This study is the first to report lead exposure in Neanderthal and is the first to use teeth to reconstruct climate during and timing of key developmental events including weaning and nursing duration– key determinants of population growth.
Results of the study will be published online in Science Advances, a journal published by the American Association for the Advancement of Science.
The international research team of biological anthropologists, archaeologists, earth scientists, and environmental exposure experts measured barium, lead and oxygen in the teeth for evidence of nursing, weaning, chemical exposure, and climate variations across the growth rings in the teeth. Elemental analysis of the teeth revealed short-term exposure to lead during cooler seasons, possibly from ingestion of contaminated food or water, or inhalation from fires containing lead.
During fetal and childhood development, a new tooth layer is formed every day. As each of these ‘growth rings’ forms, some of the many chemicals circulating in the body are captured in each layer, which provides a chronological record of exposure. The research team used lasers to sample these layers and reconstruct the past exposures along incremental markings, similar to using growth rings on a tree to determine the tree’s growth history.
This evidence allowed the team to relate the individuals’ development to ancient seasons, revealing that one Neanderthal was born in the spring, and that both Neanderthal children were more likely to be sick during colder periods. The findings are consistent with mammals’ pattern of bearing offspring during periods of increased food availability. The nursing duration of 2.5 years in one individual is similar to the average age of weaning in preindustrial human populations. The researchers note they can’t make broad generalizations about Neanderthals due to the small study size, but that their research methods offer a new approach to answering questions about long extinct species.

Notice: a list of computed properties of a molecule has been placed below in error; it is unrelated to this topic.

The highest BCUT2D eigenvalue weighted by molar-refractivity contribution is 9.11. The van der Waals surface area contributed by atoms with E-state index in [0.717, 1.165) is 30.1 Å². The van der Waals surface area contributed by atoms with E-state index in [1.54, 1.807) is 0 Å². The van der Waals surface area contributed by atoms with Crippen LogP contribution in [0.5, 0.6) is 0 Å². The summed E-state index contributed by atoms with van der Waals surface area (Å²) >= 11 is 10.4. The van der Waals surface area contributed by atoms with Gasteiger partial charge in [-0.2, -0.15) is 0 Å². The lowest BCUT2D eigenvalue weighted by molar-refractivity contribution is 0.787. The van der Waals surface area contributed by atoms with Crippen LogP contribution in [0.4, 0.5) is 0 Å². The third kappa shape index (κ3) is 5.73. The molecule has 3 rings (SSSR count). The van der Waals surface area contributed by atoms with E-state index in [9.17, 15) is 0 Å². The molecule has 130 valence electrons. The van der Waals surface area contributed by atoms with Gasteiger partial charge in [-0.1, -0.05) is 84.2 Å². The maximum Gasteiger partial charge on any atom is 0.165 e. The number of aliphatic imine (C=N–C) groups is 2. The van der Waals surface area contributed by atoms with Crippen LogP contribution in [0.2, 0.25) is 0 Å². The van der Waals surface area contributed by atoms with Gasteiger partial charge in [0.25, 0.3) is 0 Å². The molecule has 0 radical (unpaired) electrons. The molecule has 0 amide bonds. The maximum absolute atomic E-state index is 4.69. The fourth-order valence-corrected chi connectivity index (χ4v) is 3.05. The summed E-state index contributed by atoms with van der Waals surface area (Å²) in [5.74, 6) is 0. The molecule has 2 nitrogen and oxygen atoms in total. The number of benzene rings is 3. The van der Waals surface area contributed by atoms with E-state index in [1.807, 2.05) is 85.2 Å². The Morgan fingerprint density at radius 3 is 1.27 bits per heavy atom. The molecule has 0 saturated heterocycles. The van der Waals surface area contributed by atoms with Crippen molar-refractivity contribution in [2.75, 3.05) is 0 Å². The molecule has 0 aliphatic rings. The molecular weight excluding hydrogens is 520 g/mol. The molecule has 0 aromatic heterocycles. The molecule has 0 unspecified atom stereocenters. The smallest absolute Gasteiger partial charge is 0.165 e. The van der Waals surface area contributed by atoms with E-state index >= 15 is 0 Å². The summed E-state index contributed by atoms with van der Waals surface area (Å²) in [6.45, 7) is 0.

“Traditionally, people thought lead exposure occurred in populations only after industrialization, but these results show it happened prehistorically, before lead had been widely released into the environment,” said one of the study’s lead authors, Christine Austin, PhD, Assistant Professor in the Department of Environmental Medicine and Public Health at the Icahn School of Medicine at Mount Sinai. “Our team plans to analyze more teeth from our ancestors and investigate how lead exposures may have affected their health and how that may relate to how our bodies respond to lead today.”
“Dietary patterns in our early life have far reaching consequences for our health, and by understanding how breastfeeding evolved we can help guide the current population on what is good breastfeeding practice,” said Manish Arora PhD, BDS, MPH, Professor and Vice Chairman Department of Environmental Medicine and Public Health at the Icahn School of Medicine. “Our research team is working on applying these techniques in contemporary populations to study how breastfeeding alters health trajectories including those of neurodevelopment, cardiac health and other high priority health outcomes.”
“This study reports a major breakthrough in the reconstruction of ancient climates, a significant factor in human evolution, as temperature and precipitation cycles influenced the landscapes and food resources our ancestors relied on,” said the study’s lead author Tanya Smith, PhD, Associate Professor at Griffith University.
IMAGE SOURCE: Creative Commons
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